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State parks arise and shine for eclipse viewers

in Event/Place 421 views

State parks across New York will host events relating to the April 8 total eclipse days before the event and during it, ranging from solar eclipse history talks to nature hikes.

■ In Jefferson County, a “Totality on the River” event will be held from 10 a.m. to 5 p.m. April 8 at Wellesley Island State Park and its Minna Anthony Common Nature Center, 44927 Cross Island Road. The park will host food trucks, amateur astronomers, a solar telescope and eclipse activities.

Guests are invited to bring a lawn chair. Eclipse glasses will be distributed on a first come, first served basis. Limited parking will be available, with access capped once capacity is reached.

■ In Oswego County, Selkirk Shores State Park, 7101 Route 3, Pulaski, on April 8 will host demonstrations and provide handouts from noon to 4 p.m. A local high school astronomy club will be on hand. Eclipse glasses, while supplies last, will be distributed. Roberts Family Food Truck will be an option for lunch and The Sprinkle Spot will provide treats.

■ In Oneida County, Fair Haven Beach State Park, 15 miles southwest of Oswego, 14985 State Park Road, will host several events from 12:30 to 4:30 p.m. on eclipse day. From noon to 2 p.m. in Sabin Hall, professional astronomer and artist Tyler Nordgren will present an eclipse program. Environmental educator Josh Teeter will share details on the 100th anniversary of the founding of the New York state parks system.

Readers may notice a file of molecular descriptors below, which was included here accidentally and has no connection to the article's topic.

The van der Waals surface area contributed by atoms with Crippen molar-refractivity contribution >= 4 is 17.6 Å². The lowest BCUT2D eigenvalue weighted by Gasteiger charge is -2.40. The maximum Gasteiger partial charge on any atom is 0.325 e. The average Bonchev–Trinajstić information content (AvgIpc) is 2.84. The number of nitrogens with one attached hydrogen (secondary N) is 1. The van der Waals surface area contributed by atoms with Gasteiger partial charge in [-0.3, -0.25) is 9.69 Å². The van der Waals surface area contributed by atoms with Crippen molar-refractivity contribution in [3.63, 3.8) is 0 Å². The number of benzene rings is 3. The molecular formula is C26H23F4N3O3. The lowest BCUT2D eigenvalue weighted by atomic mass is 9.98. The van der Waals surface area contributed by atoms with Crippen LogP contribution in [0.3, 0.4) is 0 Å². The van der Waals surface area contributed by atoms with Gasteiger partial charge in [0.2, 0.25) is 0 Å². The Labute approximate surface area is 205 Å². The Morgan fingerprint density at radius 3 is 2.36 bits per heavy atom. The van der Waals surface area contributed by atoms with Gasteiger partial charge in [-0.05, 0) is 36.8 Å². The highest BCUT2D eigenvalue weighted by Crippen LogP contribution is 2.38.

From noon to 2 p.m. at Shelter Bay at Fair Haven, Sciencenter staff to explore why eclipses happen, investigate the future of lunar exploration and host hands-on space activities. At 2 p.m., eclipse “First contact” through totality will be hosted by Nordgren. Beginning at 2:30 p.m., there will be totality roving activities.

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Watertown councilwoman proposes beautification program

in Enviroment/Place 301 views

 For a dozen years, Ten Eyck Street resident Allison F. Gorham has planted flowers and put up decorations in a small park at Clinton, Massey and Holcomb streets.

And now City Councilwoman Sarah V. Compo Pierce is proposing expanding that kind of volunteer effort in city-owned parks and public places throughout Watertown.

She’s been talking with city Planning Department staff about implementing the Adopt-A-Spot program.

“It was something that I just came up with,” she said.

She envisions volunteers — individuals, families, nonprofit groups and businesses — playing important roles in caring for city parks, traffic islands and other public spaces and improving the city’s quality of life and beauty.

Volunteers can do such things as planting flowers, raking, pulling weeds and reporting graffiti, hazardous conditions and vandalism to city staff.

She’s put together a list of about 30 spots where the work can be completed. The city would then erect a sign at the spot to recognize the efforts.

She hopes to get the program up and running later in the year.

Her colleagues on City Council need to sign off on the program.

City Manager Kenneth A. Mix thinks it’s a good idea. The Planning Department is looking into the idea.

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